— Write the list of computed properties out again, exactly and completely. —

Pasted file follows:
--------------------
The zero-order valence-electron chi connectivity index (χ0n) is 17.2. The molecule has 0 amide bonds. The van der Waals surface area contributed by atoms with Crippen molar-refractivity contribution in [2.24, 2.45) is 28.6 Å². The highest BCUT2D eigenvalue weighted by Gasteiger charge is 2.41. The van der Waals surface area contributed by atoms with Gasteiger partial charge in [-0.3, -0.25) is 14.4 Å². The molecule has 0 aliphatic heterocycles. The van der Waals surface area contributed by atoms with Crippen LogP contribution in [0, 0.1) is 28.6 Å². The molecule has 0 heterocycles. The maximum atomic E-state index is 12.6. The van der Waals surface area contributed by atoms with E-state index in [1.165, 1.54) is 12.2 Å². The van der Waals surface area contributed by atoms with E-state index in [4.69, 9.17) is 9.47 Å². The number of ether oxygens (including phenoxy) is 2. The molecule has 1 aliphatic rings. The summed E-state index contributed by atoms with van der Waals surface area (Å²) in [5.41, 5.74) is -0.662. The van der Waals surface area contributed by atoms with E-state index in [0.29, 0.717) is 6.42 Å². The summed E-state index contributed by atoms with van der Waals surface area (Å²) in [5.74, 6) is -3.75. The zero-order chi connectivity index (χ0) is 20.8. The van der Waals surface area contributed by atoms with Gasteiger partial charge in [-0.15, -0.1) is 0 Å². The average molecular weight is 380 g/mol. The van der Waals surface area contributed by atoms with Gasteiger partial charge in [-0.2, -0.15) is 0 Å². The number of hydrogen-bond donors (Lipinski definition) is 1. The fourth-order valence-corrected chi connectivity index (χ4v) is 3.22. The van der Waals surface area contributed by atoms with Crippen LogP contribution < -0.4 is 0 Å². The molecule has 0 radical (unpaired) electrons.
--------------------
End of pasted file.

The zero-order valence-electron chi connectivity index (χ0n) is 17.2. The molecule has 0 amide bonds. The van der Waals surface area contributed by atoms with Crippen molar-refractivity contribution in [2.24, 2.45) is 28.6 Å². The highest BCUT2D eigenvalue weighted by Gasteiger charge is 2.41. The van der Waals surface area contributed by atoms with Gasteiger partial charge in [-0.3, -0.25) is 14.4 Å². The molecule has 0 aliphatic heterocycles. The van der Waals surface area contributed by atoms with Crippen LogP contribution in [0, 0.1) is 28.6 Å². The molecule has 0 heterocycles. The maximum atomic E-state index is 12.6. The van der Waals surface area contributed by atoms with E-state index in [1.165, 1.54) is 12.2 Å². The van der Waals surface area contributed by atoms with E-state index in [4.69, 9.17) is 9.47 Å². The number of ether oxygens (including phenoxy) is 2. The molecule has 1 aliphatic rings. The summed E-state index contributed by atoms with van der Waals surface area (Å²) in [5.41, 5.74) is -0.662. The van der Waals surface area contributed by atoms with E-state index in [0.29, 0.717) is 6.42 Å². The summed E-state index contributed by atoms with van der Waals surface area (Å²) in [5.74, 6) is -3.75. The zero-order chi connectivity index (χ0) is 20.8. The van der Waals surface area contributed by atoms with Gasteiger partial charge in [-0.15, -0.1) is 0 Å². The average molecular weight is 380 g/mol. The van der Waals surface area contributed by atoms with Gasteiger partial charge in [-0.2, -0.15) is 0 Å². The number of hydrogen-bond donors (Lipinski definition) is 1. The fourth-order valence-corrected chi connectivity index (χ4v) is 3.22. The van der Waals surface area contributed by atoms with Crippen LogP contribution < -0.4 is 0 Å². The molecule has 0 radical (unpaired) electrons.